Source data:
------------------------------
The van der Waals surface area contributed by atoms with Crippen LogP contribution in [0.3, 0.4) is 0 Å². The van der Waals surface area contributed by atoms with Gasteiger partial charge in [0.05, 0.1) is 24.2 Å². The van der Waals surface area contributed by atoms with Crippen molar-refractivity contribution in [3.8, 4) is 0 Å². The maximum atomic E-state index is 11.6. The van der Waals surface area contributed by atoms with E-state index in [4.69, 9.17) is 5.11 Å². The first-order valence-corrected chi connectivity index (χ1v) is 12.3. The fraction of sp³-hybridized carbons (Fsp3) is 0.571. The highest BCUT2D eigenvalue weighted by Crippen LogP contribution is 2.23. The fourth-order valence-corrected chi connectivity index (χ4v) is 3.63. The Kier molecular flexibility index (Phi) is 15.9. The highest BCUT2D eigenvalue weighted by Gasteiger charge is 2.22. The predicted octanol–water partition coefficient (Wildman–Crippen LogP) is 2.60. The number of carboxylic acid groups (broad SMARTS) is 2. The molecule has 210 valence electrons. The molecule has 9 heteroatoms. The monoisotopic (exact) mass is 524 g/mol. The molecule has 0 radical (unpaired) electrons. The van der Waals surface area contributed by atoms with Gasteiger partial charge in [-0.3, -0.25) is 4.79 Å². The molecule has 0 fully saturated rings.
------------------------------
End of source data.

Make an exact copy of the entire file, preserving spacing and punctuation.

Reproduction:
The van der Waals surface area contributed by atoms with Crippen LogP contribution in [0.3, 0.4) is 0 Å². The van der Waals surface area contributed by atoms with Gasteiger partial charge in [0.05, 0.1) is 24.2 Å². The van der Waals surface area contributed by atoms with Crippen molar-refractivity contribution in [3.8, 4) is 0 Å². The maximum atomic E-state index is 11.6. The van der Waals surface area contributed by atoms with E-state index in [4.69, 9.17) is 5.11 Å². The first-order valence-corrected chi connectivity index (χ1v) is 12.3. The fraction of sp³-hybridized carbons (Fsp3) is 0.571. The highest BCUT2D eigenvalue weighted by Crippen LogP contribution is 2.23. The fourth-order valence-corrected chi connectivity index (χ4v) is 3.63. The Kier molecular flexibility index (Phi) is 15.9. The highest BCUT2D eigenvalue weighted by Gasteiger charge is 2.22. The predicted octanol–water partition coefficient (Wildman–Crippen LogP) is 2.60. The number of carboxylic acid groups (broad SMARTS) is 2. The molecule has 210 valence electrons. The molecule has 9 heteroatoms. The monoisotopic (exact) mass is 524 g/mol. The molecule has 0 radical (unpaired) electrons. The van der Waals surface area contributed by atoms with Gasteiger partial charge in [-0.3, -0.25) is 4.79 Å². The molecule has 0 fully saturated rings.